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Rain Dog Natural history of folk (BBC radio) Attenborough (69* d) RE: Natural history of folk (BBC radio) 06 Feb 14

As a prelude to the Radio 2 Folk Awards, which are on Wednesday 19 February at the Royal Albert Hall and live on Radio 2, Sir David Attenborough recalls his early TV career, producing The Song Hunter a traditional music series presented by Alan Lomax and how these influenced natural history programmes.

Attenborough is renowned for bringing spectacular nature into the nation's living rooms, but his first television series, broadcast 60 years ago, was quite different - and yet not unrelated. As a young producer, Attenborough made The Song Hunter- six programmes presented by the American folk music collector Alan Lomax (who had recorded Leadbelly and Jelly Roll Morton) - in which traditional musicians from all over Britain and Ireland sang and played.

The Song Hunter was broadcast live so no longer exists, but Reg Hall saw the programmes on the army base where he was doing his National Service. This was a life-changing experience and he went on to work with and record several of the musicians featured. Prompted by such recordings, Attenborough recalls the trials and wonders of the enterprise, like how Lomax blew the budget bringing half a dozen women from the Hebrides to perform their tweed Waulking songs.

At this time, the corporation was engaged in great endeavours - the BBC Folk Music and Dialect Recording Scheme. Peter Kennedy, Seamus Ennis, Hamish Henderson and Bob Copper were employed to gather songs, tunes, tales, customs and dialects. They travelled all over Britain and Ireland and recorded 700 people aged from six to 96. Some these turned up in The Song Hunter.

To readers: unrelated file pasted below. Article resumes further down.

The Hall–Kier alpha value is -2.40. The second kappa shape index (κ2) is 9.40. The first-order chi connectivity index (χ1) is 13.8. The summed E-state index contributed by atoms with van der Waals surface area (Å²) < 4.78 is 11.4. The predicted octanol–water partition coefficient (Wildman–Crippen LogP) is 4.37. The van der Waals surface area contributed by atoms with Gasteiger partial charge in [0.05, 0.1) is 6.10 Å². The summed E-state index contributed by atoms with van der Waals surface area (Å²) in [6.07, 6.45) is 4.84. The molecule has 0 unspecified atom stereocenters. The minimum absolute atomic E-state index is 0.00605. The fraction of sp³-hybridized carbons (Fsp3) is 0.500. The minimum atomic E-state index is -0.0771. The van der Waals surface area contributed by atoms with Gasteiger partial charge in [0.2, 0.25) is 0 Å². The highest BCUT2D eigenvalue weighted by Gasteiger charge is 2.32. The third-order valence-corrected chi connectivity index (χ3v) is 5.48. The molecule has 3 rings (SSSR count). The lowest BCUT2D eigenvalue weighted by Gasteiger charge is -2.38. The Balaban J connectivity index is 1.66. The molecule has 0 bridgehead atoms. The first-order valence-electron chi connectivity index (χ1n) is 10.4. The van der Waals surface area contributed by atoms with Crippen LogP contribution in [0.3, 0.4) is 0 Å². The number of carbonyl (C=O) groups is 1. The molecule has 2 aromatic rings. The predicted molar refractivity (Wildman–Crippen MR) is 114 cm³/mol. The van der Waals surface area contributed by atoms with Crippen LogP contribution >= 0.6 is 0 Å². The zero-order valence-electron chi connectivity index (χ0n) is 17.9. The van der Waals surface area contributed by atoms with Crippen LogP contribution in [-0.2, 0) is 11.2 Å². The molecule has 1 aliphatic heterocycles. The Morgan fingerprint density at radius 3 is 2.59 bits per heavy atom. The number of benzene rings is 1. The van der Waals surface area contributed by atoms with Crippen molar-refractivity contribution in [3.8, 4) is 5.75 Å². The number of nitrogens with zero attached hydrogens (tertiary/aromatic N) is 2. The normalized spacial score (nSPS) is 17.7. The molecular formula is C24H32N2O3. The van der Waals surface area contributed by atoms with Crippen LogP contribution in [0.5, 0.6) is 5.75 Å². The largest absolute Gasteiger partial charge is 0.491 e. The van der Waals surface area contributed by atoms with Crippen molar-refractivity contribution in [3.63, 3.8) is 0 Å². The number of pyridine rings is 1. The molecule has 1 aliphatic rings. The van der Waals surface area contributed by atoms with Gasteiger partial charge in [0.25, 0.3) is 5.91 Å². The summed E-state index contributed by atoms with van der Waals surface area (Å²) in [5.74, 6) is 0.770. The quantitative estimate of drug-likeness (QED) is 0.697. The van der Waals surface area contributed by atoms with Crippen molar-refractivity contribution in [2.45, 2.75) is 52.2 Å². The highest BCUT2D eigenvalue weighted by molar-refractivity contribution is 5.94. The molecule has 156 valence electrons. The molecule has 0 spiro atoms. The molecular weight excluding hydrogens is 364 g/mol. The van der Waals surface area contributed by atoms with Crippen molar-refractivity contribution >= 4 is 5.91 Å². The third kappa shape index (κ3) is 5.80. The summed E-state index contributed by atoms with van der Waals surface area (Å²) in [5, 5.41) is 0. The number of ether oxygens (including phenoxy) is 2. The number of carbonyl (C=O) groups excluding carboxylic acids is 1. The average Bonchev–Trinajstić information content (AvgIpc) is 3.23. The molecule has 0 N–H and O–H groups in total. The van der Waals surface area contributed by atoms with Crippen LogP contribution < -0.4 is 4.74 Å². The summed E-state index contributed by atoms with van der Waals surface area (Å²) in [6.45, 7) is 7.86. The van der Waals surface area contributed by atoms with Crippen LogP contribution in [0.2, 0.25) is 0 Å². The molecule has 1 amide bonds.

So Attenborough's career began with folk music. More than this, the way that the material was gathered - searching for, finding, waiting for and recording people in their natural environment has much in common with the way that, to this day, natural history programmes are made.

Some of the personnel and the equipment overlapped. Peter Kennedy did pioneering work recording birdsong with the parabolic microphone he used for recording musicians. The BBC issued LPs of folksong and LPs of birdsong made by the same people, with the same gear, sharing the same office.

Attenborough, Copper and Kennedy recount these days in previously unbroadcast recordings. Chris Watson, who works with Attenborough today, considers the parallels of natural history sound recording and the collecting of music and, to Attenborough's delight, there is remarkable music by some of the people he first broadcast 60 years ago in The Song Hunter.

Presenter/ Sir David Attenborough, Producer/ Julian May for the BBC

Wednesday 12 February



Natural history of folk

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